98% of scientists agree now: Climate change is real, and it’s affecting us faster than anyone projected. What does this mean? It means that we need to fix this problem ASAP. But how? Well, for one, we need to start teaching our children about it. Our children are our future right? If anyone is going to reverse the effects previous generations have had on the environment, it’s going to be the youngest generation.
In the Classroom
If you live in the South, you’re probably familiar with the creationist, unscientific approach to science and history courses. If we’re going to help our children create a better world in the future, how can they do that without us showing them the science? Even if you are a “creationist,” or you agree with the school curriculum, you still need to advocate that some pieces about climate change are taught.
In the Home
As a parent, it’s your responsibility to teach your children to be active and supporting members of society, right? So why would you teach them to waste resources like water, gas, plastic, etc.? Why wouldn’t you show them to use reusable items, drive a more efficient car, waste less energy? If a child is raised in the “traditional” American home, odds are he or she will be creating 200+ lbs of trash a year (yes, per child). If we want to help reverse climate change, it starts with what we show our children.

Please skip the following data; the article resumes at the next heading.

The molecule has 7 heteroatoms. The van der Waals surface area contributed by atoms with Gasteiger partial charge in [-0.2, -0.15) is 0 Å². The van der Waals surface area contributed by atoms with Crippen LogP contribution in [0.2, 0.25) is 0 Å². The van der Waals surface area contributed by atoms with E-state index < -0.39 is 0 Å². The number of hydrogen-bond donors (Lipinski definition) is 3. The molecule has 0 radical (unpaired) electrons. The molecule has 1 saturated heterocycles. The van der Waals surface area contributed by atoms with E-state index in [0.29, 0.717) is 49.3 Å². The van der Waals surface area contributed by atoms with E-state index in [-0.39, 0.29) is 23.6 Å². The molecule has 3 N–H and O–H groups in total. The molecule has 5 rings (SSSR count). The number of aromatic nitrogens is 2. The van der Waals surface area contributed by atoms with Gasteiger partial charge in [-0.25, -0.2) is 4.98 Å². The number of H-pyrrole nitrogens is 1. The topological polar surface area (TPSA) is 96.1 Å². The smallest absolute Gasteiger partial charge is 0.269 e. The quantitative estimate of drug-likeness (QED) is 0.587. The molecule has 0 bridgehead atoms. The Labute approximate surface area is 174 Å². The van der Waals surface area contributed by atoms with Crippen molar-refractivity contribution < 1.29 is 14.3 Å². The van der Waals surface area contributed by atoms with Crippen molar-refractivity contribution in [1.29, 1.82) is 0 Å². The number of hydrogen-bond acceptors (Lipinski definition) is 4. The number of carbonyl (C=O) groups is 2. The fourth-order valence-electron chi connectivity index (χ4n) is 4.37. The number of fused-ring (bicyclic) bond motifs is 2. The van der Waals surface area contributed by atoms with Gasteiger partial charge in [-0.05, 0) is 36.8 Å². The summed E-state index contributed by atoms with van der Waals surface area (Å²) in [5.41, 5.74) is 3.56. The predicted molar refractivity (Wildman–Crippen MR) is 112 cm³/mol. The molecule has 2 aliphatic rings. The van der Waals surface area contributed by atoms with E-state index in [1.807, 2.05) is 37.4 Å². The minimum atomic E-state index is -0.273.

When the youngest generation goes to college, the likelihood that he or she will have much more access to “green” careers is much higher than now. But in order to set these kids up for success in careers that can help fix or reverse the damage caused by climate change, they need to have access to continuing education. Encouraging universities and colleges to promote climate change resources and knowledge will mean that more and more future graduates will have access to the information. It doesn’t end in elementary school.
If you’re a parent, you know that your child mimics your behavior, your manner of speaking, and your temperament. What if you drove an SUV 3 hours a day to get to work, threw away everything (regardless of whether it could be recycled or not), and neglected to care about the ever-changing world around you? Your child would grow up thinking that was the norm. What if you, instead, you taught your child to recycle or reuse, taught him or her to walk to school instead of drive, and helped create an environment where your child actually cared about the resources he or she consumed? The child would grow up to have greater respect for the world around him or her, and be much more receptive to climate change reversal efforts. But it starts with you, and it must start now. Climate change is real, it’s happening, and it’s going to affect your children, and their children after them.